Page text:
Sustainable Genealogy: Separating Fact From Fiction in Family Legends. By Richard Hite. (2013. Pp. 126. $18.95. Softcover. Baltimore: Genealogical Publishing Co., Inc. 3600 Clipper Mill Road, Suite 260, Baltimore MD 21211-1953. www.genealogical.com) ISBN: 978-0-8063-1982-7.
Richard Hite has penned a dense treatise on the pitfalls and obstacles we hit when relying on family traditions to guide our research directions. I say ‘dense’ simply because the page count may be small, but the text is also small, and packed tight with stories of successes and failures when following the tale trail. There are no pages taken up with charts, images, or even bullet points. Each section within the chapters tells of a unique example that demonstrates the methodology and skepticism that must take the reigns, despite what Grandma told you.
When I picked up this book and started looking through, I was pleasantly surprised about his usage of the term ‘oral history.’ From Chapter 1, Hite introduces the term and then refers to it throughout the rest of the book. This is an important designation because ‘oral history’ is a field all its own, and has spent decades developing standards and critiques that guide its practitioners. While Hite does not go in depth regarding official ‘oral history’ guidelines and best practices, he does introduce some of the questions that must be asked when interviewing a person, such as: Did the person know the people involved? If so, how old was the informant when the people involved died? Whether or not the informant knew them, did he or she grow up in the same vicinity as the people in the story?
One area of necessity, yet predicted to elicit gasps from many readers, is Hites application of the term ‘oral history’ to those beloved or hated family histories that are in print. This label is necessary because too many researchers fall into the trap of taking these printed family histories as gospel – the branch of the family that is viewed as “documented” simply because it is in print. Again, Hite reminds his readers that unless the genealogy is fully and accurately documented, the “history” should be viewed as “legend” or ‘oral history’ at best.
As Hite navigates the minefield of family legend, he faces some of the most popular ones head on: Cherokee princesses, royalty trails to Charlemagne, hero worship, and the life of the infamous versus famous. Naturally, some of these are going to be obvious hand slaps by reminding folks that these legends are more like tall tales – fun to listen to, but worthless from the research standpoint. However, Hite digs far deeper into these categories and illustrates the vetting of truth versus legend. He actually helps readers understand that in many cases, there can be a small kernel of truth to the story. And at the end of the day, we have a high statistical probability of being descended from Charlamagne just from the generational math alone. Speaking of math, he also reminds readers that our pedigrees must line up chronologically. If the dates and locations are off, we have a serious problem.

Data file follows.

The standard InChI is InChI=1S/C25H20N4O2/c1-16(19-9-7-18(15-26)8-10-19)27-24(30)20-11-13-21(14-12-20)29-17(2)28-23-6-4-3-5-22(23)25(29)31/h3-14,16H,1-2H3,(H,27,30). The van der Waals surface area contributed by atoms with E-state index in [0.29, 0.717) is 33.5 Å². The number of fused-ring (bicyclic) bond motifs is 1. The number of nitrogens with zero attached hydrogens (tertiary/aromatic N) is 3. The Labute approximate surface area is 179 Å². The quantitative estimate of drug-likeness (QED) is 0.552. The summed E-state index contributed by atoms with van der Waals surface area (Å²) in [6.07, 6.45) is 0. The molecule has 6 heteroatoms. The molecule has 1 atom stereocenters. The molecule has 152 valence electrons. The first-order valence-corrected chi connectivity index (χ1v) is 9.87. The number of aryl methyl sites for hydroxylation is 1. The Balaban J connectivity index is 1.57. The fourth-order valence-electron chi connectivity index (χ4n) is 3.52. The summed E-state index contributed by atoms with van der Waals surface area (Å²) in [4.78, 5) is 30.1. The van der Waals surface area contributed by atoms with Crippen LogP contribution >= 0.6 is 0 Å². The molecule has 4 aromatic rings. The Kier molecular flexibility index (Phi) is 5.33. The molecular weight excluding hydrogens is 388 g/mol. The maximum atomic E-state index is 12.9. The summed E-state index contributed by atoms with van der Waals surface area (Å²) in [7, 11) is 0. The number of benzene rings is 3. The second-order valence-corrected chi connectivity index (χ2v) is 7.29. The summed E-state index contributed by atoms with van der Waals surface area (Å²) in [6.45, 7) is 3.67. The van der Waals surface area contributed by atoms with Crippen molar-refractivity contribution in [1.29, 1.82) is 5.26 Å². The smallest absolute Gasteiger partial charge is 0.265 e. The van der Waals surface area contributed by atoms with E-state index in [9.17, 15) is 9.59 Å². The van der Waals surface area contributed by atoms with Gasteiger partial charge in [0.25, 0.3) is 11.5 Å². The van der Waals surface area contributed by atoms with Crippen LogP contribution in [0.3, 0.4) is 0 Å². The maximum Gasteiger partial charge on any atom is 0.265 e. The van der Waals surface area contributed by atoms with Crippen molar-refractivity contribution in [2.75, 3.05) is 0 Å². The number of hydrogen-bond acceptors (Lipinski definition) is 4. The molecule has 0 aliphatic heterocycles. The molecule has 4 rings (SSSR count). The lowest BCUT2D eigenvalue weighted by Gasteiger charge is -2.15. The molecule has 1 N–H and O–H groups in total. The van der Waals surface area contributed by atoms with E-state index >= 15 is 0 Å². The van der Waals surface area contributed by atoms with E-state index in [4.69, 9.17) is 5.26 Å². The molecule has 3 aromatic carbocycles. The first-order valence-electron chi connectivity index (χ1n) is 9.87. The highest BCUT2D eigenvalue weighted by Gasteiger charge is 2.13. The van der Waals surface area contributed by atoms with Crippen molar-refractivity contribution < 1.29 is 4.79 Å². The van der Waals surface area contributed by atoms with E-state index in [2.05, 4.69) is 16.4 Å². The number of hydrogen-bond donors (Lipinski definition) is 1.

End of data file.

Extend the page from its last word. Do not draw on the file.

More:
One other great feature of this book is his focus on immigration ancestors and our margin of error. His outline of German versus Dutch versus Deutsch versus Netherland Dutch is worth its weight. If you have ANY Germanic ancestors, this Chapter should be a beginning primer to help you keep an open mind when researching origins – and how easy it is for US to make wrong assumptions. There are so many detailed examples in this book that it becomes a truly fun read. While learning something about strategy and research guidelines, we are treated to wonderful examples that read better than the “stories” that began each journey. Hite masterfully takes the reader through the journeys, exhibiting the wonderful lesson repeatedly learned with each example: truth is better than fiction – and in most cases, MUCH more exciting!
that nix will transform.